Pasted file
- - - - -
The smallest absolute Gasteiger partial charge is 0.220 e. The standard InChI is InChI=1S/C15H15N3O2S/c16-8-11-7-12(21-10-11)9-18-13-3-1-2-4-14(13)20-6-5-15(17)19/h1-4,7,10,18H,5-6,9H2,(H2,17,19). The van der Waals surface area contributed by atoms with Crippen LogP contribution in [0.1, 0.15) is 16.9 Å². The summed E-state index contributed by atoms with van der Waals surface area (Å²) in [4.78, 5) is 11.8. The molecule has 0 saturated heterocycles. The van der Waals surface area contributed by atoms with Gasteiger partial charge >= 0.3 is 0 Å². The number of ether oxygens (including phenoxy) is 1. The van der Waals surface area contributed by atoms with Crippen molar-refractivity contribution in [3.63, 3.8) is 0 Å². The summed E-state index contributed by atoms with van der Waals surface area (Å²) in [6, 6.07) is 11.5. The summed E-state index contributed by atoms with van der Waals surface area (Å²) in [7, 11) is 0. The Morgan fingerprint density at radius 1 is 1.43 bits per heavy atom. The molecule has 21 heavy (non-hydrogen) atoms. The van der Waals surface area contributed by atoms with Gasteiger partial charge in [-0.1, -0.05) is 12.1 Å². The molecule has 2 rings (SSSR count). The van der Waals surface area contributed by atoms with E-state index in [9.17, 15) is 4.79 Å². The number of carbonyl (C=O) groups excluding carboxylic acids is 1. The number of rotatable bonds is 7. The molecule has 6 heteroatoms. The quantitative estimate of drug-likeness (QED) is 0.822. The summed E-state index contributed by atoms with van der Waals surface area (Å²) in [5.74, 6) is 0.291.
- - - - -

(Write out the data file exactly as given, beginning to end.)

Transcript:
The smallest absolute Gasteiger partial charge is 0.220 e. The standard InChI is InChI=1S/C15H15N3O2S/c16-8-11-7-12(21-10-11)9-18-13-3-1-2-4-14(13)20-6-5-15(17)19/h1-4,7,10,18H,5-6,9H2,(H2,17,19). The van der Waals surface area contributed by atoms with Crippen LogP contribution in [0.1, 0.15) is 16.9 Å². The summed E-state index contributed by atoms with van der Waals surface area (Å²) in [4.78, 5) is 11.8. The molecule has 0 saturated heterocycles. The van der Waals surface area contributed by atoms with Gasteiger partial charge >= 0.3 is 0 Å². The number of ether oxygens (including phenoxy) is 1. The van der Waals surface area contributed by atoms with Crippen molar-refractivity contribution in [3.63, 3.8) is 0 Å². The summed E-state index contributed by atoms with van der Waals surface area (Å²) in [6, 6.07) is 11.5. The summed E-state index contributed by atoms with van der Waals surface area (Å²) in [7, 11) is 0. The Morgan fingerprint density at radius 1 is 1.43 bits per heavy atom. The molecule has 21 heavy (non-hydrogen) atoms. The van der Waals surface area contributed by atoms with Gasteiger partial charge in [-0.1, -0.05) is 12.1 Å². The molecule has 2 rings (SSSR count). The van der Waals surface area contributed by atoms with E-state index in [9.17, 15) is 4.79 Å². The number of carbonyl (C=O) groups excluding carboxylic acids is 1. The number of rotatable bonds is 7. The molecule has 6 heteroatoms. The quantitative estimate of drug-likeness (QED) is 0.822. The summed E-state index contributed by atoms with van der Waals surface area (Å²) in [5.74, 6) is 0.291.